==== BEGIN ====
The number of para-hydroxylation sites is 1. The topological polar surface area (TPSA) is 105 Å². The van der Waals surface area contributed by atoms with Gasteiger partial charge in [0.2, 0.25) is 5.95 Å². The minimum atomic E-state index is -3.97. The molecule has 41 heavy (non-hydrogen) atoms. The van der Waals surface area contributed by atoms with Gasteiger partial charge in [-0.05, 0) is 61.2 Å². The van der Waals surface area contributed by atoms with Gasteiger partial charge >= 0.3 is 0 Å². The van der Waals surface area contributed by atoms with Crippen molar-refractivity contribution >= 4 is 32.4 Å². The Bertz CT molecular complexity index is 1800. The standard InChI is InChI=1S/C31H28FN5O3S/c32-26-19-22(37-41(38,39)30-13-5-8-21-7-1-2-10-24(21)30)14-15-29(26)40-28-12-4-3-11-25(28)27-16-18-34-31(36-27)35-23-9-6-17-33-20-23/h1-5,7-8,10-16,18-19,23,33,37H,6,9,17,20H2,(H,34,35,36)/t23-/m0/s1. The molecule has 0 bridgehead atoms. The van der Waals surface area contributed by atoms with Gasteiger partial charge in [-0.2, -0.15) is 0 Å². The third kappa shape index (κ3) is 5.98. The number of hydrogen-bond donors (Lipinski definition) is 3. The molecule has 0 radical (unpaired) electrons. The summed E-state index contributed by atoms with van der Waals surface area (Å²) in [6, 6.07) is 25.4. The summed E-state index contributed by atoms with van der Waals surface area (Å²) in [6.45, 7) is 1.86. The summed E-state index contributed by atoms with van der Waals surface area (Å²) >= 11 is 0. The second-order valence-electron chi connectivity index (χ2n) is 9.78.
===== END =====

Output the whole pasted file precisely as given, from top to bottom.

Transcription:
The number of para-hydroxylation sites is 1. The topological polar surface area (TPSA) is 105 Å². The van der Waals surface area contributed by atoms with Gasteiger partial charge in [0.2, 0.25) is 5.95 Å². The minimum atomic E-state index is -3.97. The molecule has 41 heavy (non-hydrogen) atoms. The van der Waals surface area contributed by atoms with Gasteiger partial charge in [-0.05, 0) is 61.2 Å². The van der Waals surface area contributed by atoms with Gasteiger partial charge >= 0.3 is 0 Å². The van der Waals surface area contributed by atoms with Crippen molar-refractivity contribution >= 4 is 32.4 Å². The Bertz CT molecular complexity index is 1800. The standard InChI is InChI=1S/C31H28FN5O3S/c32-26-19-22(37-41(38,39)30-13-5-8-21-7-1-2-10-24(21)30)14-15-29(26)40-28-12-4-3-11-25(28)27-16-18-34-31(36-27)35-23-9-6-17-33-20-23/h1-5,7-8,10-16,18-19,23,33,37H,6,9,17,20H2,(H,34,35,36)/t23-/m0/s1. The molecule has 0 bridgehead atoms. The van der Waals surface area contributed by atoms with Gasteiger partial charge in [-0.2, -0.15) is 0 Å². The third kappa shape index (κ3) is 5.98. The number of hydrogen-bond donors (Lipinski definition) is 3. The molecule has 0 radical (unpaired) electrons. The summed E-state index contributed by atoms with van der Waals surface area (Å²) in [6, 6.07) is 25.4. The summed E-state index contributed by atoms with van der Waals surface area (Å²) in [6.45, 7) is 1.86. The summed E-state index contributed by atoms with van der Waals surface area (Å²) >= 11 is 0. The second-order valence-electron chi connectivity index (χ2n) is 9.78.